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Cooking to success

Divisional Leaders Majors Bill and Lisa Dickinson, Jr. (top right) join Corps Officers Captains Martin (far left) and Tory (second row right) Ross and Chef Barry Crall (to Martin Ross’s left) to con-gratulate the graduates.  	Photo by Sydney Fong

Divisional Leaders Majors Bill and Lisa Dickinson, Jr. (top right) join Corps Officers Captains Martin (far left) and Tory (second row right) Ross and Chef Barry Crall (to Martin Ross’s left) to con-
gratulate the graduates. Photo by Sydney Fong

 

Lodi’s culinary arts rehabilitation program graduates its 10th session.

Lodi’s (Calif.) Hope Harbor Culinary Arts program recently celebrated its 10th graduating class, recognizing eight students who received diplomas after completing a 16-week course.

“I’m very proud of them,” said Barry Crall, Hope Harbor Culinary Arts chef instructor. “To see what God has done in their lives is a blessing. More than 90 percent are working right now, and around 72 percent have found work in the [restaurant] industry. I say it works.”

Crall has been the instructor for all five years of the program’s existence, assisting 62 students to graduation. He says the majority of his former students have found success in their professional careers.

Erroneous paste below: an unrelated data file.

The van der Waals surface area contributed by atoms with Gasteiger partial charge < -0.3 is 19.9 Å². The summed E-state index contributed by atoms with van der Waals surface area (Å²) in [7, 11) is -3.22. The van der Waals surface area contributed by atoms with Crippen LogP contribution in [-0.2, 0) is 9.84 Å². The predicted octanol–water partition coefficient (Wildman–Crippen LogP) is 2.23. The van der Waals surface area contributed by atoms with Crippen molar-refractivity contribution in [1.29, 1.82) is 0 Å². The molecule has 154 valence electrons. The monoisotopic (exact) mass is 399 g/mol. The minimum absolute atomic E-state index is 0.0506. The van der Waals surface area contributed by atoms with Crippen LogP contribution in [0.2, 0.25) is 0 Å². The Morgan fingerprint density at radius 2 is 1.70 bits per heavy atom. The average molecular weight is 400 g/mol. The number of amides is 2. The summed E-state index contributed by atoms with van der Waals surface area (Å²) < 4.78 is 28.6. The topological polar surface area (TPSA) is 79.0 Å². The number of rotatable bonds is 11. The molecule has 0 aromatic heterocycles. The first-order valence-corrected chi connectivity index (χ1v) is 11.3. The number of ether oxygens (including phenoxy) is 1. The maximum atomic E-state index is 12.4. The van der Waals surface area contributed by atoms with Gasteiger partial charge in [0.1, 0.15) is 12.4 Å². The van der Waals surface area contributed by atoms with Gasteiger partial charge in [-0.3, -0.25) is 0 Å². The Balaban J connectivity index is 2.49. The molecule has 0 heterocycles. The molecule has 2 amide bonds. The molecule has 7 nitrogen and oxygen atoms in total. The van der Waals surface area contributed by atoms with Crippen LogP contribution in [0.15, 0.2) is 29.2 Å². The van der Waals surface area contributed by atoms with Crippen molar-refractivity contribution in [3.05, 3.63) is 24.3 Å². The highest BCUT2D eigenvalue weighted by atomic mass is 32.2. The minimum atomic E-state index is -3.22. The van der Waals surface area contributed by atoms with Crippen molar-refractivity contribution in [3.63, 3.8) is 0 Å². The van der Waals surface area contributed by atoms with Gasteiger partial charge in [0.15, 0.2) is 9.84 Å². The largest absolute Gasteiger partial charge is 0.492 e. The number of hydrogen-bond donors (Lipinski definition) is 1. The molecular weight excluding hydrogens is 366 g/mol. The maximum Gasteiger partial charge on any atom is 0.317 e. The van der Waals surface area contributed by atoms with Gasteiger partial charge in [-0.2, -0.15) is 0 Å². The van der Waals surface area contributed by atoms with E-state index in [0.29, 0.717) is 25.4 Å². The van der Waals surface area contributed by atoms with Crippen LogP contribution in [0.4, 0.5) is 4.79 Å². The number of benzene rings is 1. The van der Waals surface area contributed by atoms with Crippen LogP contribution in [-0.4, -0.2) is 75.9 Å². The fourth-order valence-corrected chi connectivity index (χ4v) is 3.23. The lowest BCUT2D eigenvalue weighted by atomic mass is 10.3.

One of the newest graduates, Betty, added her new name to the ever-growing success rate.

“I got all types of culinary skills from this program,” she said. “I want to work in a restaurant as a prep cook.”

Betty, who has battled to overcome 35 years of addiction to drugs and alcohol, came to the culinary program after a stay at The Salvation Army’s Adult Rehabilitation Center in San Francisco.

“I had to change my life,” Betty said. “I got tired of being sick and tired. And this program helped me to get my faith back. I got my self-esteem back, and I got my children back in my life again.”

The 25 hours-per-week program offers a wide range of academic activities, directed hands-on training in a state-of-the-art kitchen, community field trips to a variety of food service operations, and one-on-one mentoring provided by industry professionals.

“It feels good to see a program providing real skills and hope for a future,” said Corps Officer Captain Tory Ross. “But we’re also happy to see students like Betty now have a spiritual foundation. They don’t have to fall into bad habits; they can actually turn to God now.”

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